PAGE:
British Open 2017: Think Austin Connelly is out of place on this Open leader board? Think again
SOUTHPORT, England -- One of the neat traditions of the Open Championship are the little-known names and stories that emerge on a big stage, particularly early in the week.
Enter Austin Connelly. He’s one of the youngest players in the field at 20 years old, shares a swing coach with Jordan Spieth, took an unusual and circuitous route to Royal Birkdale and oh, by the way, is just two strokes off the lead of Spieth, Brooks Koepka and Matt Kuchar after an opening-round 67 on Thursday.
Not a bad way to make your major-championship debut.
“With all the people around, it was nice to stick to the game plan and go out and execute,” said Connelly, who had six birdies and just two bogeys. “I think links golf suits my game very well.
“I think it’s something I can do again. It didn’t take anything extraordinary, it just took solid ball-striking with a good game plan.”
So far, his career plan seems to be working out, too, even though it initially raised some eyebrows in amateur golf’s inner circles.
Two years ago, Connelly, who was born in Irving, Texas, grew up in Austin, and has dual citizenship in Canada, where his father was born, decided to forego playing at the University of Arkansas to turn pro.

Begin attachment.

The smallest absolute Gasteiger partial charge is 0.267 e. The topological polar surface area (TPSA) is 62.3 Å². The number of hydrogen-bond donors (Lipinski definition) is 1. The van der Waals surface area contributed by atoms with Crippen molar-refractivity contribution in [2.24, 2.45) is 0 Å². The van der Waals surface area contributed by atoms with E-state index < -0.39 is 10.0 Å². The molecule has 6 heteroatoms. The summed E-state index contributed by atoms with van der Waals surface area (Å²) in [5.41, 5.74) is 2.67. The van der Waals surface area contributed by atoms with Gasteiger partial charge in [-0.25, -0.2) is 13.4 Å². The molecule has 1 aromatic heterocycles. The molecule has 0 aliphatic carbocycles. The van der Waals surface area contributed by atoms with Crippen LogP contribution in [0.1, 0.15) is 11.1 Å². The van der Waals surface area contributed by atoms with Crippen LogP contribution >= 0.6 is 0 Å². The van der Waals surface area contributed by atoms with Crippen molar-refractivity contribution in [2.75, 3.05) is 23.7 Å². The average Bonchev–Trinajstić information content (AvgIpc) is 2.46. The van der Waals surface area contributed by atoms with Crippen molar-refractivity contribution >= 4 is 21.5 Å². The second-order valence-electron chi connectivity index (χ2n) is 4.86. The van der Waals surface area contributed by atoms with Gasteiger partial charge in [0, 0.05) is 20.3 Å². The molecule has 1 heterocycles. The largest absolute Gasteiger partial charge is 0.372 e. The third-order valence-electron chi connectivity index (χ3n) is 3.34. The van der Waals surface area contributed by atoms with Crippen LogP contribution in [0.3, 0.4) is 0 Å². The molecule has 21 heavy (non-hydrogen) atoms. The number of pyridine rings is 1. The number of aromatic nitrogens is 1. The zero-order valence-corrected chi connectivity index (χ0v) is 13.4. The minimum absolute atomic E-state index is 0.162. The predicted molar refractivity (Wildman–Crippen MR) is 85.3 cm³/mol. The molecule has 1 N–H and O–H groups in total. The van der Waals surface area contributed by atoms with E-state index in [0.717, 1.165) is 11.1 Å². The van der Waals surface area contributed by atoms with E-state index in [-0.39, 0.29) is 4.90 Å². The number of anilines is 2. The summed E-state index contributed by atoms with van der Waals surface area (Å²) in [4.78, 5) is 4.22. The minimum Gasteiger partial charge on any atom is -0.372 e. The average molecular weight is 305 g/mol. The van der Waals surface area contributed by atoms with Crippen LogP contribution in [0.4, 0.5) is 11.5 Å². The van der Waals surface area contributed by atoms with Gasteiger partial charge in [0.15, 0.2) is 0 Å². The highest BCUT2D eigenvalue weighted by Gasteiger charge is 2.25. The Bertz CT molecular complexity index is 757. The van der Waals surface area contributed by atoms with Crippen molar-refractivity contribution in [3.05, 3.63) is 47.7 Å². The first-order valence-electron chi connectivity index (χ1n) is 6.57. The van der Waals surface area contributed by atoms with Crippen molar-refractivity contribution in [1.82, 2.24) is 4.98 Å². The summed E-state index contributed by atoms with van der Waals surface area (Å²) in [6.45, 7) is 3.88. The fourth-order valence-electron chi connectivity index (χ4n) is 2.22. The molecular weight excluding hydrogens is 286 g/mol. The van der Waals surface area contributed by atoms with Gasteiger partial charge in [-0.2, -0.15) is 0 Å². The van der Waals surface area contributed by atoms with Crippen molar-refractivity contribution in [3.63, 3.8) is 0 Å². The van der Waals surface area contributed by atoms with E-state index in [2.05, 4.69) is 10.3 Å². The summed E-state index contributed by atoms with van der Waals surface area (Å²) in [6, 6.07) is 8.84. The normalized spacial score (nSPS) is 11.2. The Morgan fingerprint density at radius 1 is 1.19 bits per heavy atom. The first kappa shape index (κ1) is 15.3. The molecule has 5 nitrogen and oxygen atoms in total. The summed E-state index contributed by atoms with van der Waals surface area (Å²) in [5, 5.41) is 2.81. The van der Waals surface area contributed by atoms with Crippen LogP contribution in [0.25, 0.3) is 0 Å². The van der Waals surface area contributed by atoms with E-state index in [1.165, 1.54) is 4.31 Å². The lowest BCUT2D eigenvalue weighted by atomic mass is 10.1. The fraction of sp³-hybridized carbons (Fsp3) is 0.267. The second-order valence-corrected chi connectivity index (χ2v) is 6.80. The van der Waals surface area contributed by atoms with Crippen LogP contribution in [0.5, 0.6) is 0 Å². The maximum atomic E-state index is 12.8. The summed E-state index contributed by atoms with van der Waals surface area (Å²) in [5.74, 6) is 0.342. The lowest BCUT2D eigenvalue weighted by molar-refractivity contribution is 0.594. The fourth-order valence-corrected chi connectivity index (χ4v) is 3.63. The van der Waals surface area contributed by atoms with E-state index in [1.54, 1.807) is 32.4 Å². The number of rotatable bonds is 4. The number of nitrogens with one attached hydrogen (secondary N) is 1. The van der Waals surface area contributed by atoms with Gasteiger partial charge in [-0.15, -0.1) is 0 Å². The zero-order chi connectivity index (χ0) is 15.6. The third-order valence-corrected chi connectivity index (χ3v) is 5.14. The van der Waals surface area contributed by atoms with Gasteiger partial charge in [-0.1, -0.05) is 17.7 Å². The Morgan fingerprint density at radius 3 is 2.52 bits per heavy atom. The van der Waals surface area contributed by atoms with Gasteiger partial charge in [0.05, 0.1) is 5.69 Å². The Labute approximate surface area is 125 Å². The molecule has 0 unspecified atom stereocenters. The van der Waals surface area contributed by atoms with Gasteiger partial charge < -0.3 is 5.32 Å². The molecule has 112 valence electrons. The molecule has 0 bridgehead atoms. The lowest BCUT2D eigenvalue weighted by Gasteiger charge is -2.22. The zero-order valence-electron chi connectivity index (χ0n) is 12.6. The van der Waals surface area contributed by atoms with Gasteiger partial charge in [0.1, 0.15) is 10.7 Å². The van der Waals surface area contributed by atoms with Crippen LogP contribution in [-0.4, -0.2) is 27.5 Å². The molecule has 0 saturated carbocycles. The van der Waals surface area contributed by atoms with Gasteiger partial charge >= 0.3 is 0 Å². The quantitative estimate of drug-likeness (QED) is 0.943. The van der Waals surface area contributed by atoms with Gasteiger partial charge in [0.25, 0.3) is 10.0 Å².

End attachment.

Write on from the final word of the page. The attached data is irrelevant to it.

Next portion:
He was one of the top-ranked junior golfers in the country, won the Jones Cup Invitational and made the cut in two starts on the PGA Tour as a teenager. He had also lost in the first round of the U.S. Amateur in 2015, and is a scrawny 5-foot-7, 150 pounds.
The latter didn’t make much difference to Spieth, who could relate having spent just one year at the University of Texas and had seen plenty from his friend in their offseason matches back in Texas, where Connelly won his fair share against the two-time major champion. Spieth suggested Connelly turn pro if that’s the direction he was leaning.
So he did, spending last year on the Mackenzie Tour in Canada, where he finished seventh on its Order of Merit, just two spots shy of earning partial status on the Web.com Tour.
After then failing to earn full status via the Web.com’s Q school last winter, Connelly, who did earn his way on to the European Tour via its Q school, hit the road with stops in Australia, India, Abu Dhabi, Kenya, Portugal, Italy, Sweden, Austria, France, Denmark, Scotland and Italy again. Along the way he picked up a pair of top-10s on the European Tour.
To grab a spot in the field at Royal Birkdale, Connelly drained a 15-foot birdie putt to win a 3-for-1 playoff at Royal Cinque Ports. Once on the grounds along the English coast, he played a practice round with Spieth early in the week, McCormick naturally joining them.
“This is the type of golf where he can really, really make a move and prevail,” Spieth said afterward. “He really works the ball extremely well. He hits his long clubs dead straight. And he’s got kind of a killer instinct on the greens, like nothing really fazes him.”
On Thursday, it looked like it with a steady performance that left only a handful of names above Connelly’s on the leader board.
“Mainly first tee jitters,” he said. “I was pretty calm throughout the round, but it was nice to hold it together.”
And made for a pretty good story, too.